In 2003, Nina Temple, diagnosed at age 44 with Parkinson’s disease, cofounded with a friend the group “Sing for Joy.”
The choir, now numbering around 24 fellow sufferers of Parkinson’s and related disorders, has acclaimed jazz singer Carol Grimes as their singing teacher, and the inventive jazz musician Dorian Ford as their pianist. They now perform publicly, ranging from Cole Porter classics to punk songs.
“I was thinking of all the things which I wished I’d done with my life and I wouldn’t be able to do,” said Temple to CNN about her Parkinson’s diagnosis. “And then I started thinking about all the things I still actually could do, and singing was one of those.”
For those struggling with chronic, debilitating illnesses, the choir takes “debilitating” out of part of their lives, provides therapeutic vocal exercises, and a cohesive sense of community and belonging.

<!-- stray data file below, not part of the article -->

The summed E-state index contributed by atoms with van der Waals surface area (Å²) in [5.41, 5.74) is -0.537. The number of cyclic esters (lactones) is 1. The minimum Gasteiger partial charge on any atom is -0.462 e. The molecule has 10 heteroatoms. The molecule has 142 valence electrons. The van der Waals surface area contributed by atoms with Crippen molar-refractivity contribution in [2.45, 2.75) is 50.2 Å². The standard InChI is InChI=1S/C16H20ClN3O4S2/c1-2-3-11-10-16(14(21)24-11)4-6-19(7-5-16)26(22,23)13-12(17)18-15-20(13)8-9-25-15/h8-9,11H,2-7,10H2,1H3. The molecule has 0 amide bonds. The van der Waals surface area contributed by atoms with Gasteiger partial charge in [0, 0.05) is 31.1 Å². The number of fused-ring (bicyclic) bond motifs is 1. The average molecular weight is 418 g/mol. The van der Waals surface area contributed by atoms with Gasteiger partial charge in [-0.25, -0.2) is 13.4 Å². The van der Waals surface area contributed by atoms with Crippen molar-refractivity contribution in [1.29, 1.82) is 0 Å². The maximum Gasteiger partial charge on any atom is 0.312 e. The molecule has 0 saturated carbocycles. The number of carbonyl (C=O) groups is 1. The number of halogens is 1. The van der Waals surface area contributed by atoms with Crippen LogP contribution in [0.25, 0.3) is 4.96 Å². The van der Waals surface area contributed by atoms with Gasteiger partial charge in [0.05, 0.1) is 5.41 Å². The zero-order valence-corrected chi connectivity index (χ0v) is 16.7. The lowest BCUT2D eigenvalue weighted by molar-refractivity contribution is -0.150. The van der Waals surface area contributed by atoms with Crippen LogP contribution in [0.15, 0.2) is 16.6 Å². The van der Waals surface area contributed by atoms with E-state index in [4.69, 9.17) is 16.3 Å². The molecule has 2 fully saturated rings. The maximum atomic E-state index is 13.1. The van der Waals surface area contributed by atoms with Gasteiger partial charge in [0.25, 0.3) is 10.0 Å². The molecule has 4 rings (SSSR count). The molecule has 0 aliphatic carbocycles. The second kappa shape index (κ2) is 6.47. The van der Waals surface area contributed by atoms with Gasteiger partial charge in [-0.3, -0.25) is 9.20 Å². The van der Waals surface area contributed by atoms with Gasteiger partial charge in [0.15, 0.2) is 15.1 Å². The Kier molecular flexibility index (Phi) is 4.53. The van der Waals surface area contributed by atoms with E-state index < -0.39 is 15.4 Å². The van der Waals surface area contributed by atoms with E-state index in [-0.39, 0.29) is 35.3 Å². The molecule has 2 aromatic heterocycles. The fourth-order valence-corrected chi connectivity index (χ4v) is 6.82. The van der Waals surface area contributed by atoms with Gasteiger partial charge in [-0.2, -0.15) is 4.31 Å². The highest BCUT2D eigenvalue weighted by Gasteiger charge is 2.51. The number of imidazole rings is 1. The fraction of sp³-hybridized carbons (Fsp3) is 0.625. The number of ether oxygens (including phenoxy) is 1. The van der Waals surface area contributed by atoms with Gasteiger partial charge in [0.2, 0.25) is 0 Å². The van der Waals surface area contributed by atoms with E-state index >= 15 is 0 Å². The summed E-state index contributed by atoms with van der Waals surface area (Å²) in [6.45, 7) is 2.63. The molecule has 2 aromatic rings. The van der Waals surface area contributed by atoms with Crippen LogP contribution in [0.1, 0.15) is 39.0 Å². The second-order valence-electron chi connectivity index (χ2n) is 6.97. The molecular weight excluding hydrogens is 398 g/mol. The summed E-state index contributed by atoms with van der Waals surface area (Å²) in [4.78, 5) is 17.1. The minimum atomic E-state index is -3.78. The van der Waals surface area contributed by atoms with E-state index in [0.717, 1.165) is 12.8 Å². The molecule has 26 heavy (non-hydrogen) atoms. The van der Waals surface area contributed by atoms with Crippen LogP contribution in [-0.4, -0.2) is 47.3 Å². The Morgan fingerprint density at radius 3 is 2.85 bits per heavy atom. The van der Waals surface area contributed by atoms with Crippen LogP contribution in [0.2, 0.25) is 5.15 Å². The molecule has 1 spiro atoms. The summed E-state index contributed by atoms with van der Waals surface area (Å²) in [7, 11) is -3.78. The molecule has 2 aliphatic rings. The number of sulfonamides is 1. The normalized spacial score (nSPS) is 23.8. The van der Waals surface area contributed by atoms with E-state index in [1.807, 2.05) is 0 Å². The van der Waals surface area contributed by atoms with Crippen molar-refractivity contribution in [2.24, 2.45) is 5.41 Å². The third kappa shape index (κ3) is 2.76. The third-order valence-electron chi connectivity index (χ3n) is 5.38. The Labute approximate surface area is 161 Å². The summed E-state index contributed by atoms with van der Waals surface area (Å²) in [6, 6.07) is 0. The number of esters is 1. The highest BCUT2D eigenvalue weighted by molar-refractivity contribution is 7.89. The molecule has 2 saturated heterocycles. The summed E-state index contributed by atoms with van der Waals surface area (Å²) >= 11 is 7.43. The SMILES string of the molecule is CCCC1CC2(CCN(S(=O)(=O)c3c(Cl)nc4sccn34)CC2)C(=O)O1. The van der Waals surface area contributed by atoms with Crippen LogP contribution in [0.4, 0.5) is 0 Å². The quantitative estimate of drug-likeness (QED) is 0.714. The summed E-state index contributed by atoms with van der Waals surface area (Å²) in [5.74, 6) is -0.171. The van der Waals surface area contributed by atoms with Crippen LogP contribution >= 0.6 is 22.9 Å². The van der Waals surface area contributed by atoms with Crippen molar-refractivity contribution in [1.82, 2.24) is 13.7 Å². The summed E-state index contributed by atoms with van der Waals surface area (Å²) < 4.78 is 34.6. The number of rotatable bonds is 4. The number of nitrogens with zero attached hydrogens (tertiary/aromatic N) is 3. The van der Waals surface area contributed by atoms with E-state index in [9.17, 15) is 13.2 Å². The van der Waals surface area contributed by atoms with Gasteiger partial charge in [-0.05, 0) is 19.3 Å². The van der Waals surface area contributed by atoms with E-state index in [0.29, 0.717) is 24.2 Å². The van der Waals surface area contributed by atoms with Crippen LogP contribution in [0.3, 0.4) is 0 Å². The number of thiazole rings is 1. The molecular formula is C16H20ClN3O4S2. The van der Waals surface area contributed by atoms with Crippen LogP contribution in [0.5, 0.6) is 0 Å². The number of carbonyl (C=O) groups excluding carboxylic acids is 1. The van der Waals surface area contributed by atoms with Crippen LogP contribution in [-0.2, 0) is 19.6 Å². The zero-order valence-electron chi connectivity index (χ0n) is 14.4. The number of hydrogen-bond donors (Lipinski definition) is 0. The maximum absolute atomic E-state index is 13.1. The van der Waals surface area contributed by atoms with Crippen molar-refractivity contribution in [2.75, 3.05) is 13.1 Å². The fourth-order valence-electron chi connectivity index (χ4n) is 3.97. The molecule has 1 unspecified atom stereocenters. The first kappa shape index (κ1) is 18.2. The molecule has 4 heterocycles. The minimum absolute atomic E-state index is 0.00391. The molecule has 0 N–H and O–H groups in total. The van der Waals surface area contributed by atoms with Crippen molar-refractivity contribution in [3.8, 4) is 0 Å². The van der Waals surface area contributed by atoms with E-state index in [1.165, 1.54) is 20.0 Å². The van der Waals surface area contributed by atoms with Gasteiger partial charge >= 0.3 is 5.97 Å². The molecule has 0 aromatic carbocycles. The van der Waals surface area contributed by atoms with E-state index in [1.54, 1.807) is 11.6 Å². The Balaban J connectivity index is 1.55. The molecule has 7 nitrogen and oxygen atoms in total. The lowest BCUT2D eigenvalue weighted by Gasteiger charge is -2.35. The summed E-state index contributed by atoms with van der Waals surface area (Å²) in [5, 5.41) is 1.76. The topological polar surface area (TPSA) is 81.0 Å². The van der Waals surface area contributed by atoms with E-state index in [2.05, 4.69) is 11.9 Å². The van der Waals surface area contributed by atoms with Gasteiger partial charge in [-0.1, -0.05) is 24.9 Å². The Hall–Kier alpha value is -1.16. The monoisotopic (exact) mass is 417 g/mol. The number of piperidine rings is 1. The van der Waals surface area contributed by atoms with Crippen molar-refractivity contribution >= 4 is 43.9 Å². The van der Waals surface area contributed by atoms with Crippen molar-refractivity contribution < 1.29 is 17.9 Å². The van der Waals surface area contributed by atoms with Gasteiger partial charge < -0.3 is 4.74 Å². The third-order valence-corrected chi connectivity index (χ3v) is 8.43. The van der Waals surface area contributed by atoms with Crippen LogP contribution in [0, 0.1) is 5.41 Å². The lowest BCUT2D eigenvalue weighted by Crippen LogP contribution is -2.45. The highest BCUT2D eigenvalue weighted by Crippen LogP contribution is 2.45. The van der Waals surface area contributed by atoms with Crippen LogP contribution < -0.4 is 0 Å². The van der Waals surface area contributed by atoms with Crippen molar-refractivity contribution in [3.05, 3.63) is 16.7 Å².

Using receptive interventions, clients listen to music, becoming recipients of the musical experience rather than active music makers. During or after the listening experience, clients discuss evoked thoughts, feelings, and emotions. Or they use receptive music therapy for reaching states of deep relaxation and meditation.
The Bonny Method of Guided Imagery and Music
The most internationally known method of a receptive form of music therapy, the Bonny Method of Guided Imagery and Music, uses western classical music to stimulate a client’s unfolding of imagery experiences. Developed by Helen L. Bonny, Ph.D., in the early 1970s, Bonny had a mystical experience with music while playing the violin, revealing to her the healing power of music. She combined her unique understanding of music, her extensive therapeutic training, and her spiritual insight, to research and develop this method.
The Association for Music and Imagery provides detailed information on this music-oriented exploration of consciousness. The website states: “It offers persons the opportunity to integrate mental, emotional, physical and spiritual aspects of well-being, as well as awaken to a greater transcendent identification.”
A music therapist trained in the Bonny Method facilitates the sessions, some of which last up to two hours.